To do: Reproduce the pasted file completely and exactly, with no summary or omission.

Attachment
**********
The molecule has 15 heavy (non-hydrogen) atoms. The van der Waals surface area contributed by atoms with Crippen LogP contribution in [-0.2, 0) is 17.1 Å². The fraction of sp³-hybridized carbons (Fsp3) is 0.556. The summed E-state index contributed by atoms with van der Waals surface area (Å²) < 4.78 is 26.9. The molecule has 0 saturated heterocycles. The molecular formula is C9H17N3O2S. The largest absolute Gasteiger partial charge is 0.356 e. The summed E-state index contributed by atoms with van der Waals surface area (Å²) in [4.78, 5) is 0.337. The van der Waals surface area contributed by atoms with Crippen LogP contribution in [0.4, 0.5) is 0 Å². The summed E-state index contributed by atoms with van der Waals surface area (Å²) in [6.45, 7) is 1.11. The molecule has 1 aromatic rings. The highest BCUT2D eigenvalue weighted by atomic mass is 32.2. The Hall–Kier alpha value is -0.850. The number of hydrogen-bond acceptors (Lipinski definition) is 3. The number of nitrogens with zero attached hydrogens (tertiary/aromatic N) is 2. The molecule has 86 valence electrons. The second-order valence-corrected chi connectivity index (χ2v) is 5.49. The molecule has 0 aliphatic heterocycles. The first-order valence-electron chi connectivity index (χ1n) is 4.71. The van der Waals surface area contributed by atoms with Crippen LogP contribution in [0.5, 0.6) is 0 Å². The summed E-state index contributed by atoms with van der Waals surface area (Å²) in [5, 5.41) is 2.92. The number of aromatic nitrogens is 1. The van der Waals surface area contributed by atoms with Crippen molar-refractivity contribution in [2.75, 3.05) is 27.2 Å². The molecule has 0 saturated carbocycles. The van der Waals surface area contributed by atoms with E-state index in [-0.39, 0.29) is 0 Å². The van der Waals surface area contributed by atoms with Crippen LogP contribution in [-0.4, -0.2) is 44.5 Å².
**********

The molecule has 15 heavy (non-hydrogen) atoms. The van der Waals surface area contributed by atoms with Crippen LogP contribution in [-0.2, 0) is 17.1 Å². The fraction of sp³-hybridized carbons (Fsp3) is 0.556. The summed E-state index contributed by atoms with van der Waals surface area (Å²) < 4.78 is 26.9. The molecule has 0 saturated heterocycles. The molecular formula is C9H17N3O2S. The largest absolute Gasteiger partial charge is 0.356 e. The summed E-state index contributed by atoms with van der Waals surface area (Å²) in [4.78, 5) is 0.337. The van der Waals surface area contributed by atoms with Crippen LogP contribution in [0.4, 0.5) is 0 Å². The summed E-state index contributed by atoms with van der Waals surface area (Å²) in [6.45, 7) is 1.11. The molecule has 1 aromatic rings. The highest BCUT2D eigenvalue weighted by atomic mass is 32.2. The Hall–Kier alpha value is -0.850. The number of hydrogen-bond acceptors (Lipinski definition) is 3. The number of nitrogens with zero attached hydrogens (tertiary/aromatic N) is 2. The molecule has 86 valence electrons. The second-order valence-corrected chi connectivity index (χ2v) is 5.49. The molecule has 0 aliphatic heterocycles. The first-order valence-electron chi connectivity index (χ1n) is 4.71. The van der Waals surface area contributed by atoms with Crippen LogP contribution in [0.5, 0.6) is 0 Å². The summed E-state index contributed by atoms with van der Waals surface area (Å²) in [5, 5.41) is 2.92. The number of aromatic nitrogens is 1. The van der Waals surface area contributed by atoms with Crippen molar-refractivity contribution in [2.75, 3.05) is 27.2 Å². The molecule has 0 saturated carbocycles. The van der Waals surface area contributed by atoms with E-state index in [-0.39, 0.29) is 0 Å². The van der Waals surface area contributed by atoms with Crippen LogP contribution in [-0.4, -0.2) is 44.5 Å².